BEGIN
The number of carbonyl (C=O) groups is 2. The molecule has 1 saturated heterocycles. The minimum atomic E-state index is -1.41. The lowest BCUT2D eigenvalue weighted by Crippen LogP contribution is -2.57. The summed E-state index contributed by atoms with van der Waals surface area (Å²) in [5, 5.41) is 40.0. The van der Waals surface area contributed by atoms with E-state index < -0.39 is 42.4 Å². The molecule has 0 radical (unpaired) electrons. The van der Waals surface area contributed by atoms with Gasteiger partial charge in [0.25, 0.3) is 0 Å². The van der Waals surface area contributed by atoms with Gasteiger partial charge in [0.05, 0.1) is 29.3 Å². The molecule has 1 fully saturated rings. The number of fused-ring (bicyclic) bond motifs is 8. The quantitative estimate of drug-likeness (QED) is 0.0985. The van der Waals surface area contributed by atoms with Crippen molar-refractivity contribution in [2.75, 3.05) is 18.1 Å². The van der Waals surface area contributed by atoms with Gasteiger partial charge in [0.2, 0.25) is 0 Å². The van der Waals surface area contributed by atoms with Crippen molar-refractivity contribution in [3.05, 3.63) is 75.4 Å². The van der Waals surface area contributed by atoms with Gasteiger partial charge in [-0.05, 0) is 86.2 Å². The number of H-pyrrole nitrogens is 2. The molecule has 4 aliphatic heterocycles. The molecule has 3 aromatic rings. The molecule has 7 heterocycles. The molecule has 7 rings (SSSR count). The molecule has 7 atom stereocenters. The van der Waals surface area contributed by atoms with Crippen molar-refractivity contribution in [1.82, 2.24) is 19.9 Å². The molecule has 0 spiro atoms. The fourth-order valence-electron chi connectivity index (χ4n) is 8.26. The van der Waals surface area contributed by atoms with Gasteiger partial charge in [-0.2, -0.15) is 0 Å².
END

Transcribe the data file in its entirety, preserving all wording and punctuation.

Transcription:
The number of carbonyl (C=O) groups is 2. The molecule has 1 saturated heterocycles. The minimum atomic E-state index is -1.41. The lowest BCUT2D eigenvalue weighted by Crippen LogP contribution is -2.57. The summed E-state index contributed by atoms with van der Waals surface area (Å²) in [5, 5.41) is 40.0. The van der Waals surface area contributed by atoms with E-state index < -0.39 is 42.4 Å². The molecule has 0 radical (unpaired) electrons. The van der Waals surface area contributed by atoms with Gasteiger partial charge in [0.25, 0.3) is 0 Å². The van der Waals surface area contributed by atoms with Gasteiger partial charge in [0.05, 0.1) is 29.3 Å². The molecule has 1 fully saturated rings. The number of fused-ring (bicyclic) bond motifs is 8. The quantitative estimate of drug-likeness (QED) is 0.0985. The van der Waals surface area contributed by atoms with Crippen molar-refractivity contribution in [2.75, 3.05) is 18.1 Å². The van der Waals surface area contributed by atoms with Gasteiger partial charge in [0.2, 0.25) is 0 Å². The van der Waals surface area contributed by atoms with Crippen molar-refractivity contribution in [3.05, 3.63) is 75.4 Å². The van der Waals surface area contributed by atoms with Gasteiger partial charge in [-0.05, 0) is 86.2 Å². The number of H-pyrrole nitrogens is 2. The molecule has 4 aliphatic heterocycles. The molecule has 3 aromatic rings. The molecule has 7 heterocycles. The molecule has 7 rings (SSSR count). The molecule has 7 atom stereocenters. The van der Waals surface area contributed by atoms with Crippen molar-refractivity contribution in [1.82, 2.24) is 19.9 Å². The molecule has 0 spiro atoms. The fourth-order valence-electron chi connectivity index (χ4n) is 8.26. The van der Waals surface area contributed by atoms with Gasteiger partial charge in [-0.2, -0.15) is 0 Å².